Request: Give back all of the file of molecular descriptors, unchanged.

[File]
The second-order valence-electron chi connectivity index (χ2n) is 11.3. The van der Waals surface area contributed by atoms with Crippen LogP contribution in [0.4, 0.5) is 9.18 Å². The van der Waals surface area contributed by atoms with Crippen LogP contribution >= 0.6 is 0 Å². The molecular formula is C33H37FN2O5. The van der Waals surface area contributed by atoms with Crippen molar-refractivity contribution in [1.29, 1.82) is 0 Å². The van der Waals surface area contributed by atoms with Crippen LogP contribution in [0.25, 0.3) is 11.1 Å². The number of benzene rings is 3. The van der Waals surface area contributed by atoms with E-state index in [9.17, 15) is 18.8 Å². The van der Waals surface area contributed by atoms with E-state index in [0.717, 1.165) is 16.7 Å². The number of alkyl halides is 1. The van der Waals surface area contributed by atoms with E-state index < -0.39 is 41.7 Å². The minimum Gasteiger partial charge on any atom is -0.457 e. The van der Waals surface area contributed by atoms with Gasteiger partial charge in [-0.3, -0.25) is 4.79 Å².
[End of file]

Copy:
The second-order valence-electron chi connectivity index (χ2n) is 11.3. The van der Waals surface area contributed by atoms with Crippen LogP contribution in [0.4, 0.5) is 9.18 Å². The van der Waals surface area contributed by atoms with Crippen LogP contribution >= 0.6 is 0 Å². The molecular formula is C33H37FN2O5. The van der Waals surface area contributed by atoms with Crippen molar-refractivity contribution in [1.29, 1.82) is 0 Å². The van der Waals surface area contributed by atoms with Crippen LogP contribution in [0.25, 0.3) is 11.1 Å². The number of benzene rings is 3. The van der Waals surface area contributed by atoms with E-state index in [9.17, 15) is 18.8 Å². The van der Waals surface area contributed by atoms with E-state index in [0.717, 1.165) is 16.7 Å². The number of alkyl halides is 1. The van der Waals surface area contributed by atoms with E-state index < -0.39 is 41.7 Å². The minimum Gasteiger partial charge on any atom is -0.457 e. The van der Waals surface area contributed by atoms with Gasteiger partial charge in [-0.3, -0.25) is 4.79 Å².